If there’s one adult hero in the Marvel Universe who still understands what it’s like to be a teenager with super powers, it’s the Amazing Spider-Man. Peter Parker has never forgotten the importance of the lessons he learned in his formative years as a teen hero, and he has a great rapport with adolescents having since worked as a high school science teacher.
This December, that bond and understanding will earn Spidey a special position on the faculty of the Jean Grey School for Higher Learning in the new ongoing series Elliott Kalan and artist Marco Failla. CBR News spoke with Kalan about writing Spidey, the Wall-Crawler’s role as one of the only non-mutant faculty members at the Jean Grey School, the kids Spidey will be working with, and the villains that will try and ruin their first day of classes.
CBR News: Elliott, your day job with “The Daily Show” keeps you pretty busy, which means a lot of the stories you’ve done for Marvel thus far have been shorts or done-in-one stories. Your next project, however, is the launch of all-new ongoing series featuring two of Marvel’s flagship properties. How does that feel and what was your reaction when Marvel offered you a book featuring both Spider-Man and the X-Men?
Elliott Kalan: It feels totally awesome and extremely exciting. Working with these characters has been a dream of mine for a long, long time and I was thrilled to be asked to write this book. Now I’m just worried about breaking them! As for being busy, I can always find time for Spider-Man and the Children of the Atom.
The title “Spider-Man & the X-Men” suggests that Peter Parker will be accepting a role at the Jean Grey School. What can you tell us about that role? Is Peter returning to teaching? And what’s it like writing Spider-Man in this type of setting?
Spider-Man isn’t going to be taking a traditional subject teacher in a classroom role. He’ll be taking on a special class of students for extra counseling and teaching, students who the school may not be totally meeting the needs of–and who Wolverine suspected might be working for the X-Men’s enemies. One of those kids has a secret, and Spider-Man has been tasked with finding out which one. Unfortunately, the rest of the faculty wasn’t informed of this, so they’re pretty unhappy he’s there.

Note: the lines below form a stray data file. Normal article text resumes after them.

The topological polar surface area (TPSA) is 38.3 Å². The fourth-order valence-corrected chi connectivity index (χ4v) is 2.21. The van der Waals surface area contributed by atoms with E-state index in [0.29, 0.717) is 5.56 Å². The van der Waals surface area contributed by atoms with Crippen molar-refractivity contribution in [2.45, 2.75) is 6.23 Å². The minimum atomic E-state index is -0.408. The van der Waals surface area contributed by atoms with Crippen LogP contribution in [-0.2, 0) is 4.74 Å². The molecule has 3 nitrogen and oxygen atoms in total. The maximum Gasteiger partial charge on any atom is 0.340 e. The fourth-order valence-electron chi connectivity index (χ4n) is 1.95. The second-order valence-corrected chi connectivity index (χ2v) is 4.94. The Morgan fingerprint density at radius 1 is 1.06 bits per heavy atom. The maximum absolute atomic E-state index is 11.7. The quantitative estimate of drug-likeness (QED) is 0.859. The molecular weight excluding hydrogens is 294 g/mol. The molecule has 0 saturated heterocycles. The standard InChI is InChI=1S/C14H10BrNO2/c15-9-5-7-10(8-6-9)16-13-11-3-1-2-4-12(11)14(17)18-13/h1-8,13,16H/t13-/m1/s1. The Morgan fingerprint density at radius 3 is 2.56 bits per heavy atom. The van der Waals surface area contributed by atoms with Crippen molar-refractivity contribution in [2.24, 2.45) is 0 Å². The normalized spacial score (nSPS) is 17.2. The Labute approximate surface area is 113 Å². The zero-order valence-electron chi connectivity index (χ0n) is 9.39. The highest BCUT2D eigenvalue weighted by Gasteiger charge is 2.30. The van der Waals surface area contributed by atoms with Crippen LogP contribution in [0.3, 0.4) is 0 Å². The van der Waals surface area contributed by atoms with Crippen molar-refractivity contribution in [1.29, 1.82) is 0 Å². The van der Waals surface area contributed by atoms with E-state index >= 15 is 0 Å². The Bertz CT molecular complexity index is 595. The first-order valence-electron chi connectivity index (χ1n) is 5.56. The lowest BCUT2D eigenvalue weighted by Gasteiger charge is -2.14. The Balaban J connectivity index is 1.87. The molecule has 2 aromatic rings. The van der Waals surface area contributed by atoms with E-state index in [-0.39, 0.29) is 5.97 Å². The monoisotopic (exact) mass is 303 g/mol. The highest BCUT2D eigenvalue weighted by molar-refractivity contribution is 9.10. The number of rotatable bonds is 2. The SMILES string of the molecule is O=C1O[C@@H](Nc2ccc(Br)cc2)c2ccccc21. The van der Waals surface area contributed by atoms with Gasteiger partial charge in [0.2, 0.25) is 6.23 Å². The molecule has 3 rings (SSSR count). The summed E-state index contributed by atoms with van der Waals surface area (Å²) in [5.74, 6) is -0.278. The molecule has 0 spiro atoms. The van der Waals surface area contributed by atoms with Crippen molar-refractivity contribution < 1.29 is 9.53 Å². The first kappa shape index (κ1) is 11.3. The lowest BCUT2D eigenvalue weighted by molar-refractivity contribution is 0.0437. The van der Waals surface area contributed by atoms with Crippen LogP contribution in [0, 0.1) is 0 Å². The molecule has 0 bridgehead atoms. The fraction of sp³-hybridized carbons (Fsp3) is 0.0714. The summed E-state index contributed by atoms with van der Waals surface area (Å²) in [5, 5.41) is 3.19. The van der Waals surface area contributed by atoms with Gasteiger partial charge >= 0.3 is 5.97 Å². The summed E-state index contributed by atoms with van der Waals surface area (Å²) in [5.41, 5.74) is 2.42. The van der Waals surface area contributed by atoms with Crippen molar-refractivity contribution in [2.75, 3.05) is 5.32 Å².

It’s an interesting challenge to write Spider-Man in an X-setting, because it isn’t natural to him. On the other hand, it generates a ton of possible stories and scenes because there are so many elements he doesn’t normally interact with for him to bounce off of. Sometimes literally.
Dropping Spider-Man into the word of the Jean Grey School means he’ll have a chance to bounce off a whole host of unique and interesting characters. Let’s talk about those characters starting with the students. What can you tell us about the kids Spidey will primarily be interacting with? What kind of dynamic will he initially have with them?
Spidey’s going to be working closely with six students — Shark Girl, Hellion, Rockslide, Glob Herman, Eye Boy, No-Girl, and Ernst — a group of characters who have hovered in and out of the spotlight at times, but spend most of their time appearing in the margins of other X-Men stories. His initial dynamic is the familiar one of “new teacher and bored students” — they don’t want to be there and he’s easily frustrated by them. At the same time, he feels the need to communicate his own ethic of power and responsibility to them. He wants to make a difference, but he doesn’t necessarily want to be there.